Robert Walser’s scrupulous art of translation.
Today is International Translation Day, an occasion of particular piety among the few who observe it. Translation, that glorious service to culture and human understanding!
There are failures, too, though. Some are of the sort that plague most any endeavor in this vale of tears: inadequacy, incompetence, ineptitude. A New Yorker cartoon, beloved in translator circles, shows someone approaching a horror-stricken writer and saying, “Do you not be happy with me as the translator of the book of you?”
Some are cases of the capable but incompatible: not every good translator can translate every good book. They say poetry is what gets lost in et cetera, but humor might be even more often misplaced. Not getting the joke is a common form of not catching the music.
And sometimes, when a translator totally hijacks the original, the failure is so dramatic, its lapses from the source text so catastrophic, that it’s hard to tell if it might not be a success after all. Is what we have here a terrible translation, or fake-terrible, or fake-fake-terrible?
In the mid-1920s, Robert Walser, approaching fifty and particularly prickly, struck up a “friendship” in Bern with a younger Swiss writer, Alfred Fankhauser, by swearing that he had never read a line Fankhauser had written and never would—a promise that he, and posterity, seem to have kept. Their time together, consisting mostly of drunken ribbing, didn’t last long, but while it did Fankhauser ventured to suggest that Walser was the only man alive capable of bringing the lush and flexible musicality of the great fin de siècle poet Paul Verlaine into German. Walser did not take it as a compliment: “What!” he bellowed. “Translate that old goat? I’m supposed to carry that guy’s bags for him?” While playing the proper, upstanding citizen appalled by Verlaine’s tormented life and libertine sexuality, Walser was also venting his spleen at a more famous writer. This is, after all, from the man who called Thomas Mann an “imperialist” and once asked Hugo von Hofmannsthal in a café: “Can’t you forget for five minutes that you’re famous?”
Perhaps Fankhauser was thinking of the Walserian leaps of imagery in Verlaine’s “Parisian Sketch,” in which the sky is gray, the breeze weeps (pleurait) like a bassoon, and a stealthy tomcat meows strange and harsh. Or of this lovely poem*, Verlaine’s most famous:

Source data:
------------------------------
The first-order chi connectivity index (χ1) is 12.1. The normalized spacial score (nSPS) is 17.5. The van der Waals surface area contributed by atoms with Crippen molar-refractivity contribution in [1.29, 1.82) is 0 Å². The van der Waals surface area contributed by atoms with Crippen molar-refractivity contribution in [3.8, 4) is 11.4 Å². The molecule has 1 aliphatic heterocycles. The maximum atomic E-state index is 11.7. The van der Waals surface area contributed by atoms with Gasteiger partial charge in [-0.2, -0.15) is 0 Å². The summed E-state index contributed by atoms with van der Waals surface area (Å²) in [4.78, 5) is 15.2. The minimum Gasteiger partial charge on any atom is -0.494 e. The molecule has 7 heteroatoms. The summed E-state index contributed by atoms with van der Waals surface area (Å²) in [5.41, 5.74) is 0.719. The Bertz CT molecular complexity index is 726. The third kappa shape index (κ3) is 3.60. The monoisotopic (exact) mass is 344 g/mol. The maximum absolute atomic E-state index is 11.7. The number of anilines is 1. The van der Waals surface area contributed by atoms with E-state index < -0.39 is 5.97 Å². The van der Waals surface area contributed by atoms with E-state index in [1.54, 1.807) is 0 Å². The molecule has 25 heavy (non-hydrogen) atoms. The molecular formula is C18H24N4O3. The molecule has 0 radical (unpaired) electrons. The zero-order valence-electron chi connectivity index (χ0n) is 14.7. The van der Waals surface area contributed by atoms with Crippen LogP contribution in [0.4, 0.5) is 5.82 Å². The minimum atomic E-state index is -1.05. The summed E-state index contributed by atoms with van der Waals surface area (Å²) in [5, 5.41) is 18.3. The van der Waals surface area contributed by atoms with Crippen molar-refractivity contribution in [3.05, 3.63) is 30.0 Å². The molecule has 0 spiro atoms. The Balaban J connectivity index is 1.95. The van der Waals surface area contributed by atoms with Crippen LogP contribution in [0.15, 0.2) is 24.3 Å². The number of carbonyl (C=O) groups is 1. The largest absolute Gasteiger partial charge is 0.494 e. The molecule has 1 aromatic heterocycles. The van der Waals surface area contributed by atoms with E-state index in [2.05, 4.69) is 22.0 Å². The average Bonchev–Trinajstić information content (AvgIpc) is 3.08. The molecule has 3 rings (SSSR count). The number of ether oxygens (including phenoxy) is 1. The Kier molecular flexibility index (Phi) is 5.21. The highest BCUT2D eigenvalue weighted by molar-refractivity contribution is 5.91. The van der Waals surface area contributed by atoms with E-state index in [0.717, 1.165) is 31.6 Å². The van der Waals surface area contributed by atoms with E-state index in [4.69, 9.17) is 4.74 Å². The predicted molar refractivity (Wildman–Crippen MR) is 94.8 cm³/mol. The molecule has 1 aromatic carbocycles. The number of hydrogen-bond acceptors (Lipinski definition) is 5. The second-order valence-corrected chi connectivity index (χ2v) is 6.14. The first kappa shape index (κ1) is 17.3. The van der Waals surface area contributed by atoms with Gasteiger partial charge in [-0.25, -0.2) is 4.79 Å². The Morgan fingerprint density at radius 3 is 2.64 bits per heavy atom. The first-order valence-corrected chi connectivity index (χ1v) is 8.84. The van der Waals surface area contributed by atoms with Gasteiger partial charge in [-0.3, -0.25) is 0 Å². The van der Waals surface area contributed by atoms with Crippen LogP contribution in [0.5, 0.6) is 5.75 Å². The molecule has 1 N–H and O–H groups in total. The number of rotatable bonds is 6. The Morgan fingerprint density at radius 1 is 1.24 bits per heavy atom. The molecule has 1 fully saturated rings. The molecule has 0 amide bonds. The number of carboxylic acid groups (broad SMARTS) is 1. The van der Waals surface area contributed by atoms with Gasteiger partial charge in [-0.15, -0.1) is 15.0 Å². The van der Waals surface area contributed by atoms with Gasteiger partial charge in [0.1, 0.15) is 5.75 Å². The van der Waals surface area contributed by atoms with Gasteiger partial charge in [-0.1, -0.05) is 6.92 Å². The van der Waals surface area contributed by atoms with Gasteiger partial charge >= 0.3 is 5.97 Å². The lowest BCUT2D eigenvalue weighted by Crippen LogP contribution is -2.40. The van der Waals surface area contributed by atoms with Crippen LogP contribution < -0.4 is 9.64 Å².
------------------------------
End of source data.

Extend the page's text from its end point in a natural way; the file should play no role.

IL PLEURE DANS MON COEUR
Il pleure dans mon coeur
Ô bruit doux de la pluie
Il pleure sans raison
C’est bien la pire peine
THE TEARS ARE FALLING IN MY HEART
The tears are falling in my heart
Oh, gentle sound of the rain,
Tears are falling for no reason
Truly, the hardest sorrow
Walser, in any case, must have had those poems in mind when he had what we might call a change of heart. In 1925, he tackled the task of the translator thus:
Hier wird sorgsam übersetzt
Ganz Paris steht grau in grau,
O du mehr als schon genug
Stimmungsvoll ist zweifellos,
Gebet eine Zwiebel mir,
Höchste Zeit ist’s, wie ich meine,
Here is a scrupulous translation
All of Paris gray on gray now,
Oh you flight of fanciful stuff
Moody and atmospheric, doubtless,
Lord, send me an onion
Now it is high time, I’m just sayin’,
This poem was one of Walser’s now-famous microscripts, written in incredibly tiny handwriting for his own amusement and potential later use, and laboriously deciphered only decades after his death. He never published it or showed it to anybody; it never went anywhere, in public or private. Taking his hostility toward Verlaine, Fankhauser, and the rest and turning it into a chuckle—into a virtuosic exercise in rhyme, too, quasi-signed with three-quarters of his name—seems to have been enough for our man Wals.
If a scrupulous translation falls in the forest and no one is there to hear it, does it still bring the original across? Maybe so. The word somewhat loosely translated here as “scrupulous” is sorgsam, full of Sorge (worry, concern, solicitude): painstaking and attentive, careful, gentle. Translations are always sorgsam—acts of loving care, even if not exactly gentle; taking pains of some sort, however unhinged. The private, unpublishing scribbler, too, is offering himself to us (sich uns vorstellt) as a translator—or at least it’s high time he did.
*(All translations into English in this column are mine.)